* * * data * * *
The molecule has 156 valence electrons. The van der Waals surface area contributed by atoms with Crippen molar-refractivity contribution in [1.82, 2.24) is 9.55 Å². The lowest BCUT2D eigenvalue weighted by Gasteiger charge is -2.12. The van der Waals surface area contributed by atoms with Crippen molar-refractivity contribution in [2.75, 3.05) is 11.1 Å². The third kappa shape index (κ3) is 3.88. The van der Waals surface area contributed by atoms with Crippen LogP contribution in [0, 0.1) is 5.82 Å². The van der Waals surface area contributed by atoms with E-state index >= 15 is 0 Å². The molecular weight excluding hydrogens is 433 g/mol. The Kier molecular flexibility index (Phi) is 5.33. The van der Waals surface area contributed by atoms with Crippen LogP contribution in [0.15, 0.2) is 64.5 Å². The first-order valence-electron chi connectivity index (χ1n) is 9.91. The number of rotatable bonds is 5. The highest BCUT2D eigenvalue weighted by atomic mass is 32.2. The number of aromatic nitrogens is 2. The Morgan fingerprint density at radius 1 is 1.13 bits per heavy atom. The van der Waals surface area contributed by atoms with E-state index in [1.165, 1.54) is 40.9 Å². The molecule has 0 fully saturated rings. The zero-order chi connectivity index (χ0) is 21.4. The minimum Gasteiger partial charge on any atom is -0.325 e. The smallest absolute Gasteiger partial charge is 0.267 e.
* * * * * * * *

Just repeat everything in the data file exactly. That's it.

The molecule has 156 valence electrons. The van der Waals surface area contributed by atoms with Crippen molar-refractivity contribution in [1.82, 2.24) is 9.55 Å². The lowest BCUT2D eigenvalue weighted by Gasteiger charge is -2.12. The van der Waals surface area contributed by atoms with Crippen molar-refractivity contribution in [2.75, 3.05) is 11.1 Å². The third kappa shape index (κ3) is 3.88. The van der Waals surface area contributed by atoms with Crippen LogP contribution in [0, 0.1) is 5.82 Å². The van der Waals surface area contributed by atoms with E-state index >= 15 is 0 Å². The molecular weight excluding hydrogens is 433 g/mol. The Kier molecular flexibility index (Phi) is 5.33. The van der Waals surface area contributed by atoms with Crippen LogP contribution in [0.15, 0.2) is 64.5 Å². The first-order valence-electron chi connectivity index (χ1n) is 9.91. The number of rotatable bonds is 5. The highest BCUT2D eigenvalue weighted by atomic mass is 32.2. The number of aromatic nitrogens is 2. The Morgan fingerprint density at radius 1 is 1.13 bits per heavy atom. The van der Waals surface area contributed by atoms with E-state index in [1.165, 1.54) is 40.9 Å². The molecule has 0 fully saturated rings. The zero-order chi connectivity index (χ0) is 21.4. The minimum Gasteiger partial charge on any atom is -0.325 e. The smallest absolute Gasteiger partial charge is 0.267 e.